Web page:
Technology preferences and routines for distributed families coping with a chronic illness

Date created: 
Domestic Computing
Health Informatics
Family Communication
Personal Health
Social Support

Most family members want to stay aware of each other’s activities on an ongoing basis to maintain a sense of connectedness. In situations where a family member is ill, the desire to stay connected increases, as many families face the challenges of coping with the diagnosis and treatment of a chronic illness. Previous research has evaluated technologies designed to support patients and caregivers with personal health information management and sharing. However, we still do not have a detailed understanding of which technologies are preferred and what challenges people still face when sharing information with them. To address this problem, this thesis reports on a mixed-method study that explores technology preferences and health information sharing routines of distributed families coping with a chronic illness. The aim of these studies was to explore the nuances of technology selection and usage in such situations. The findings illustrate the reasons why people choose certain technologies over others, the ways in which they use them, and the challenges they face. Findings also point to the need for tools that mediate sharing health information across distance and age gaps, with consideration to respecting patient privacy and supportive roles while sharing such information.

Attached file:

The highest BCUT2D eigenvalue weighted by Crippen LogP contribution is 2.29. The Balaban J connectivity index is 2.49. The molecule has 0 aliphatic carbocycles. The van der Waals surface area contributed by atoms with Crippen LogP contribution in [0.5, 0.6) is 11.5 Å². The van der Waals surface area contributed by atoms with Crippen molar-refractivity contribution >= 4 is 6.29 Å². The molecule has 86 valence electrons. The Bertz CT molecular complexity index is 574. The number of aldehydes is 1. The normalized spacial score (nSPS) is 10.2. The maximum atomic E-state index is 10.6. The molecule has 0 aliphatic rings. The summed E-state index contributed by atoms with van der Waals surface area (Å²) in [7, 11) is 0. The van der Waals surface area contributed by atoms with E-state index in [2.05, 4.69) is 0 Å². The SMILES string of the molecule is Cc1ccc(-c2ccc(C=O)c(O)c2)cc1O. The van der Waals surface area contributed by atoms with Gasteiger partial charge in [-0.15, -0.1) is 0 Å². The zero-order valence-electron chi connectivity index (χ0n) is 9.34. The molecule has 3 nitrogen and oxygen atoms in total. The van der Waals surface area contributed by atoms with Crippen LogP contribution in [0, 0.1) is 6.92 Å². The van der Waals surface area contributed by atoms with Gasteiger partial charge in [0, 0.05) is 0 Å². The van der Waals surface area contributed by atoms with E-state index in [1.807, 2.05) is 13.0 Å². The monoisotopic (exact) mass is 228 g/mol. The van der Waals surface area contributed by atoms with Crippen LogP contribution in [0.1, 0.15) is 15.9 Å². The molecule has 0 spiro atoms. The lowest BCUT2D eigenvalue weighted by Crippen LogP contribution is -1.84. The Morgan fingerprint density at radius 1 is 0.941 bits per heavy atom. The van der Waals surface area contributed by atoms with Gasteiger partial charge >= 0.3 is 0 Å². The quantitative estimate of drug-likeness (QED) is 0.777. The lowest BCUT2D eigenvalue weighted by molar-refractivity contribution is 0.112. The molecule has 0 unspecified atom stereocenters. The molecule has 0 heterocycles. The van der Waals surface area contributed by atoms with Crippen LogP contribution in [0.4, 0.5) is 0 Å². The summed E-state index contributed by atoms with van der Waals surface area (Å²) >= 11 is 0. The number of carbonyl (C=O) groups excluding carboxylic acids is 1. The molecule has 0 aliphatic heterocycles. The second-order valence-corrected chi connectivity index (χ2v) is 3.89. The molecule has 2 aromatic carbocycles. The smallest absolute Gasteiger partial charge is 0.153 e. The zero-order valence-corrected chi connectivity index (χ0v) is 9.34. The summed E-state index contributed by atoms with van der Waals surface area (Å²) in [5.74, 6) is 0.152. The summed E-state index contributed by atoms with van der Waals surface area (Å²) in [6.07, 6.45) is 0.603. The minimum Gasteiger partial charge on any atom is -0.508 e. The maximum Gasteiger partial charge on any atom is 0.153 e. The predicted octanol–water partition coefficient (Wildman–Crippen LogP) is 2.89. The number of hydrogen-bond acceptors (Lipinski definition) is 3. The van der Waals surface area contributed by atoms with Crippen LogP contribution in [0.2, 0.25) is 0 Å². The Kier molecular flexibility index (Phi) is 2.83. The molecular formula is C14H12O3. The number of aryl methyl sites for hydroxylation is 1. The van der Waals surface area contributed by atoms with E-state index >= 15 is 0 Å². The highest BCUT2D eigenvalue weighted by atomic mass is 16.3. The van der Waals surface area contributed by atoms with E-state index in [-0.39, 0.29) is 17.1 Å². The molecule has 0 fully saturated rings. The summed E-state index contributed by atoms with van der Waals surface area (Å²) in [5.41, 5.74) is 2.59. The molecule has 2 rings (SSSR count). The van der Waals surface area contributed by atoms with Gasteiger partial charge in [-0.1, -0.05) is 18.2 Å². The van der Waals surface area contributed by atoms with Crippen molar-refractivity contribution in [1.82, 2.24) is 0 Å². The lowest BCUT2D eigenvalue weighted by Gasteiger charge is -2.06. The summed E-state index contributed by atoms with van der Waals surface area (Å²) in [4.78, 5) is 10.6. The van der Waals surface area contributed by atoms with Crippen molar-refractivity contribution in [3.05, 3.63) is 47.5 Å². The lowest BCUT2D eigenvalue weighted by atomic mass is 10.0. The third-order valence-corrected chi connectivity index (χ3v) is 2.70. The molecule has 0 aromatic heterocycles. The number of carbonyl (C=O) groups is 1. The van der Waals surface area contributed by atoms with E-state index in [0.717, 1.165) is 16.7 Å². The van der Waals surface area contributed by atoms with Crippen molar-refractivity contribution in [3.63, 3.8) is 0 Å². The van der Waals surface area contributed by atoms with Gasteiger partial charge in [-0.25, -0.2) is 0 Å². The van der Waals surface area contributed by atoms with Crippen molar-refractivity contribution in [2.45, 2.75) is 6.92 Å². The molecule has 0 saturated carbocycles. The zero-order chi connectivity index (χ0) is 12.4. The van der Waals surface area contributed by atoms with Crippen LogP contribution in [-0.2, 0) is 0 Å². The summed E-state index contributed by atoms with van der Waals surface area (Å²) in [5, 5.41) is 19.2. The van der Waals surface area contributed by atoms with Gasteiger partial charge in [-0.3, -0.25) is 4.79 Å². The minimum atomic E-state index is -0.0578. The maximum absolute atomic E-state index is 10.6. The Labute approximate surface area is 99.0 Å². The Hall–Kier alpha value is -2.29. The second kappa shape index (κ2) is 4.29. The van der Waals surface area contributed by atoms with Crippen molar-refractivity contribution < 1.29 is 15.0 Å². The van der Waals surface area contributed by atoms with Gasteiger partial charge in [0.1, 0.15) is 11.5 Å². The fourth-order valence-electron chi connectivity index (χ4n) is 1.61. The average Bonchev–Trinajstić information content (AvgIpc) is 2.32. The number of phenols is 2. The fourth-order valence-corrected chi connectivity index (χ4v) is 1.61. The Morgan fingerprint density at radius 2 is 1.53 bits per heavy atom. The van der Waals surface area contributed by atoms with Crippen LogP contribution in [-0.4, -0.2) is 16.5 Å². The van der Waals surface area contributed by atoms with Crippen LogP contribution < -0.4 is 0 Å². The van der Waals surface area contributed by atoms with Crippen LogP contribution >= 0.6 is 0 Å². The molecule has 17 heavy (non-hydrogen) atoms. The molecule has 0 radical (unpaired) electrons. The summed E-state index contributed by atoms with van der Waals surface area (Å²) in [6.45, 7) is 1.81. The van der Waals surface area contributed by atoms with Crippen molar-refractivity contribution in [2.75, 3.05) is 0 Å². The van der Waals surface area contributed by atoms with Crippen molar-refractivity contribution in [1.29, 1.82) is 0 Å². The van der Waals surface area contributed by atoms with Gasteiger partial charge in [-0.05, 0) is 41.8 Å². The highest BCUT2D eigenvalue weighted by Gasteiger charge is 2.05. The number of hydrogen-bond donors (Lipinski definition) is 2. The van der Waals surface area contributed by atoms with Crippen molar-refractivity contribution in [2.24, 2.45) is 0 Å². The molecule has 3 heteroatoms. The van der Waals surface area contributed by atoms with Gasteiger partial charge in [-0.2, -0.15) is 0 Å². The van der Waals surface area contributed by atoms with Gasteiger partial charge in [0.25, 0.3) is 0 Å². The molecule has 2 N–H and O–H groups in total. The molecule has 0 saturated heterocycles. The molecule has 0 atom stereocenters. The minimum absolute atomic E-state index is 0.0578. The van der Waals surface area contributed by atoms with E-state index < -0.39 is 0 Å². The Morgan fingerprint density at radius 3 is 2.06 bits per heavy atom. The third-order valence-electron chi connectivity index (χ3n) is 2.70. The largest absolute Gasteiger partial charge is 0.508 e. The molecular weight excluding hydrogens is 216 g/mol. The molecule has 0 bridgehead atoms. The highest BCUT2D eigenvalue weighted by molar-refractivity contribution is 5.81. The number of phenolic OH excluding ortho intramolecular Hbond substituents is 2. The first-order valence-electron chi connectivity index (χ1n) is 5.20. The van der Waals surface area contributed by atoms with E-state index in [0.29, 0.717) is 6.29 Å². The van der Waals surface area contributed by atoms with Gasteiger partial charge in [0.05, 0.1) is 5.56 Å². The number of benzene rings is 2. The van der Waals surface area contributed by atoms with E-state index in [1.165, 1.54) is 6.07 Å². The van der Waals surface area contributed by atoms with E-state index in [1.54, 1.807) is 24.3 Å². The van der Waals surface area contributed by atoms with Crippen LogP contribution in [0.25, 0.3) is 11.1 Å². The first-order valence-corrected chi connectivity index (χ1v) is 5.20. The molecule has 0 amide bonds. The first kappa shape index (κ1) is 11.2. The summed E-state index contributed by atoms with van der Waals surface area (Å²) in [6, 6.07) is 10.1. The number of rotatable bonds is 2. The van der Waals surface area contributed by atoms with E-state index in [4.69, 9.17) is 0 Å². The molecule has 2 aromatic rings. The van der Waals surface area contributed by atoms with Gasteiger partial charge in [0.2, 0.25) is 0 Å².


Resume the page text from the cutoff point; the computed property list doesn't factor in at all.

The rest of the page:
Document type: 
Copyright remains with the author. The author granted permission for the file to be printed, but not for the text to be copied and pasted.
Senior supervisor: 
Carman Neustaedter
Communication, Art & Technology: School of Interactive Arts and Technology
Thesis type: 
(Thesis) M.Sc.